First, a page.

Zorian Tytych, 18, earned four As and has been offered a place at Durham University while his father fights on the front line in Ukraine.
The teenager came to the UK before the war to study at Cardiff Sixth Form College in Wales. He first volunteered to translate for refugees when they started arriving in Britain and, after he sat his exams, for the army as it trained Ukrainian soldiers.
“As well as studying for my A-levels, I have been volunteering, visiting the homes of British people in Cardiff who have taken in Ukrainian refugees,” he said.
“I am helping these families by translating documents for them, helping them with day-to-day tasks and being a friend to them. They need someone they can communicate with.”
He has also provided translation services for Ukrainian soldiers receiving training from the British Army in the UK.
Zorian keeps a close eye on the war back home, where his father has gone from lawyer to soldier.
His father signed up to fight the day after the war began and is on active service, stationed on the Belarusian border.
“Before the war started, my mother and father were lawyers,” the student said.
“Dad was on the Ukrainian committee for judicial reform, taking things up to the European Union level.”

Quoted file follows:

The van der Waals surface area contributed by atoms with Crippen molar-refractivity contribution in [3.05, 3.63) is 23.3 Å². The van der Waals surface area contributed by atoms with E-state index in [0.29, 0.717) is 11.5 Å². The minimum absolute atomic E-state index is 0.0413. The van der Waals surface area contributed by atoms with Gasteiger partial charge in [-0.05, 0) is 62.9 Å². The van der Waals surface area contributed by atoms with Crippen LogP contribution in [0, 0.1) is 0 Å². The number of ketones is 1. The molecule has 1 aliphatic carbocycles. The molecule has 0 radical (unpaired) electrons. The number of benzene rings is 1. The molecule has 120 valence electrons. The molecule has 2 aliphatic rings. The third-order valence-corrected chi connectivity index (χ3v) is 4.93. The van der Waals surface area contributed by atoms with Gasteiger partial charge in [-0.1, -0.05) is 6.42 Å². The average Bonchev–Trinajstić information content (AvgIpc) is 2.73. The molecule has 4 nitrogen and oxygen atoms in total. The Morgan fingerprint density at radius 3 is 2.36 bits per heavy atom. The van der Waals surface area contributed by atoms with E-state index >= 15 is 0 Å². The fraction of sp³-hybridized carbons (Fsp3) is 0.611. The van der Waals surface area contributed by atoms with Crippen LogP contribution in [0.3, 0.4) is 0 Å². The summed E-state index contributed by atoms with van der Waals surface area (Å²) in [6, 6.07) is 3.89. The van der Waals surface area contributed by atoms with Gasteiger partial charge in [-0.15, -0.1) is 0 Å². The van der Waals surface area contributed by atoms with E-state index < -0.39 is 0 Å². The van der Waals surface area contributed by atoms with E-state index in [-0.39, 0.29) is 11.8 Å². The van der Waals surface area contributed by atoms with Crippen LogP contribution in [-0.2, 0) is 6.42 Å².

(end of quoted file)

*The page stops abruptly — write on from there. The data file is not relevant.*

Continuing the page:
But Zorian's father put that aside and signed up for the territorial defence when Russia invaded.
“He did this because he wanted to protect his home and support his country,” he continued.
“My cousin is doing the same and is now based near Kherson, where he is right in the thick of it and all the shelling.
“My uncle is currently in the recruitment process for joining the army.”
Despite fearing for his family, Zorian was able to get an A grade in all four of his subjects — physics, maths, biology and chemistry.
His mother was forced to flee Lviv in western Ukraine when the conflict came too near to their home but she returned after Russian forces retreated from the city.
“I cannot think too deeply about my father as it would drive me mad with worry, but I am very proud of him,” Zorian said.
“I know he would feel it is a disgrace if he didn’t join the army. But I cannot think about it too much as it just makes me really concerned.”
College principal Gareth Collier said Zorian continued to volunteer throughout his “very busy A-level revision period”.
He said one host family who Zorian worked with described him as “an example of an outstanding, selfless individual willing to help others where he can”.
Mr Collier added: “He has been an active member of the school community and we are delighted that he is able to continue his education here in the UK with these tremendous results.”